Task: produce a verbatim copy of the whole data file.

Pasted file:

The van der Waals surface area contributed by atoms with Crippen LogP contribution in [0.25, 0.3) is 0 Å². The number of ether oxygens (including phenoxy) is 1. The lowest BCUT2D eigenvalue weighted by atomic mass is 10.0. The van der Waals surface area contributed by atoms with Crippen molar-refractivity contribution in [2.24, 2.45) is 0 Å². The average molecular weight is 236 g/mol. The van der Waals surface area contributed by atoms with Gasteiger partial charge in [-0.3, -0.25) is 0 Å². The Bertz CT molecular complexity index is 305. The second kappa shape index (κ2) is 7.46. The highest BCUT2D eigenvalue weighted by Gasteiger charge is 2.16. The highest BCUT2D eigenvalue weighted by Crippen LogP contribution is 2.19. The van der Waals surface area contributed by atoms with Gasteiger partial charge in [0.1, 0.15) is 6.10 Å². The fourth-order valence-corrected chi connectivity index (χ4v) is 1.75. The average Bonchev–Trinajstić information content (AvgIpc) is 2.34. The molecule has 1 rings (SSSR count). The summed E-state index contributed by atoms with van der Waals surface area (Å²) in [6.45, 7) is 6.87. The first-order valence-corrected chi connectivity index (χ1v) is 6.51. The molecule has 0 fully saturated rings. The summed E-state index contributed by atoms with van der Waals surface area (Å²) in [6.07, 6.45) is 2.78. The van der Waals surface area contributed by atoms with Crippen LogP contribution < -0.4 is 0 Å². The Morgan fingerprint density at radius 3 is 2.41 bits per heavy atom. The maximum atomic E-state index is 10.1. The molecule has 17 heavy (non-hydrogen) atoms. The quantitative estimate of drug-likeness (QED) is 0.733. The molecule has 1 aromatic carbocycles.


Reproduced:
The van der Waals surface area contributed by atoms with Crippen LogP contribution in [0.25, 0.3) is 0 Å². The number of ether oxygens (including phenoxy) is 1. The lowest BCUT2D eigenvalue weighted by atomic mass is 10.0. The van der Waals surface area contributed by atoms with Crippen molar-refractivity contribution in [2.24, 2.45) is 0 Å². The average molecular weight is 236 g/mol. The van der Waals surface area contributed by atoms with Gasteiger partial charge in [-0.3, -0.25) is 0 Å². The Bertz CT molecular complexity index is 305. The second kappa shape index (κ2) is 7.46. The highest BCUT2D eigenvalue weighted by Gasteiger charge is 2.16. The highest BCUT2D eigenvalue weighted by Crippen LogP contribution is 2.19. The van der Waals surface area contributed by atoms with Gasteiger partial charge in [0.1, 0.15) is 6.10 Å². The fourth-order valence-corrected chi connectivity index (χ4v) is 1.75. The average Bonchev–Trinajstić information content (AvgIpc) is 2.34. The molecule has 1 rings (SSSR count). The summed E-state index contributed by atoms with van der Waals surface area (Å²) in [6.45, 7) is 6.87. The first-order valence-corrected chi connectivity index (χ1v) is 6.51. The molecule has 0 fully saturated rings. The summed E-state index contributed by atoms with van der Waals surface area (Å²) in [6.07, 6.45) is 2.78. The van der Waals surface area contributed by atoms with Crippen LogP contribution < -0.4 is 0 Å². The Morgan fingerprint density at radius 3 is 2.41 bits per heavy atom. The maximum atomic E-state index is 10.1. The molecule has 17 heavy (non-hydrogen) atoms. The quantitative estimate of drug-likeness (QED) is 0.733. The molecule has 1 aromatic carbocycles.